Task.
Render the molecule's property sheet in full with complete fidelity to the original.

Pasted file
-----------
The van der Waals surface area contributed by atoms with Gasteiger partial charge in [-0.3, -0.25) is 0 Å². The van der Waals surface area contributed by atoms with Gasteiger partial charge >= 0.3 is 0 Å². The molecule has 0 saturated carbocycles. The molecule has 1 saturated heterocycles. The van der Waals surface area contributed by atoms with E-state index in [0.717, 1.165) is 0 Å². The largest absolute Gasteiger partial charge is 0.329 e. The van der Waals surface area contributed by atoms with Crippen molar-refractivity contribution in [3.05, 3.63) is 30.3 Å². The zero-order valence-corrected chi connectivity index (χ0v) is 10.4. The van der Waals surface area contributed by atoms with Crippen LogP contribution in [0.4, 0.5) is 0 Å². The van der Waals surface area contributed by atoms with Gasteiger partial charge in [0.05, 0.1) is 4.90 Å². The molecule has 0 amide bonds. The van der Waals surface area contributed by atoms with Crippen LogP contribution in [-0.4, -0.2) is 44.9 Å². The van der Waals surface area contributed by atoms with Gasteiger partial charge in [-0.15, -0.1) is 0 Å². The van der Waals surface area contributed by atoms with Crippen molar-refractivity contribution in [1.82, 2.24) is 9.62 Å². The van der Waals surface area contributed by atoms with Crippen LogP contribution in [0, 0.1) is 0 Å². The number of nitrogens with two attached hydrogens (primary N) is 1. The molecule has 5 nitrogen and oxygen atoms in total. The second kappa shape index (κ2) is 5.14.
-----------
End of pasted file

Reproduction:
The van der Waals surface area contributed by atoms with Gasteiger partial charge in [-0.3, -0.25) is 0 Å². The van der Waals surface area contributed by atoms with Gasteiger partial charge >= 0.3 is 0 Å². The molecule has 0 saturated carbocycles. The molecule has 1 saturated heterocycles. The van der Waals surface area contributed by atoms with E-state index in [0.717, 1.165) is 0 Å². The largest absolute Gasteiger partial charge is 0.329 e. The van der Waals surface area contributed by atoms with Crippen molar-refractivity contribution in [3.05, 3.63) is 30.3 Å². The zero-order valence-corrected chi connectivity index (χ0v) is 10.4. The van der Waals surface area contributed by atoms with Crippen LogP contribution in [0.4, 0.5) is 0 Å². The van der Waals surface area contributed by atoms with Gasteiger partial charge in [0.05, 0.1) is 4.90 Å². The molecule has 0 amide bonds. The van der Waals surface area contributed by atoms with Crippen LogP contribution in [-0.4, -0.2) is 44.9 Å². The van der Waals surface area contributed by atoms with Gasteiger partial charge in [-0.15, -0.1) is 0 Å². The van der Waals surface area contributed by atoms with Crippen molar-refractivity contribution in [1.82, 2.24) is 9.62 Å². The van der Waals surface area contributed by atoms with Crippen LogP contribution in [0, 0.1) is 0 Å². The number of nitrogens with two attached hydrogens (primary N) is 1. The molecule has 5 nitrogen and oxygen atoms in total. The second kappa shape index (κ2) is 5.14.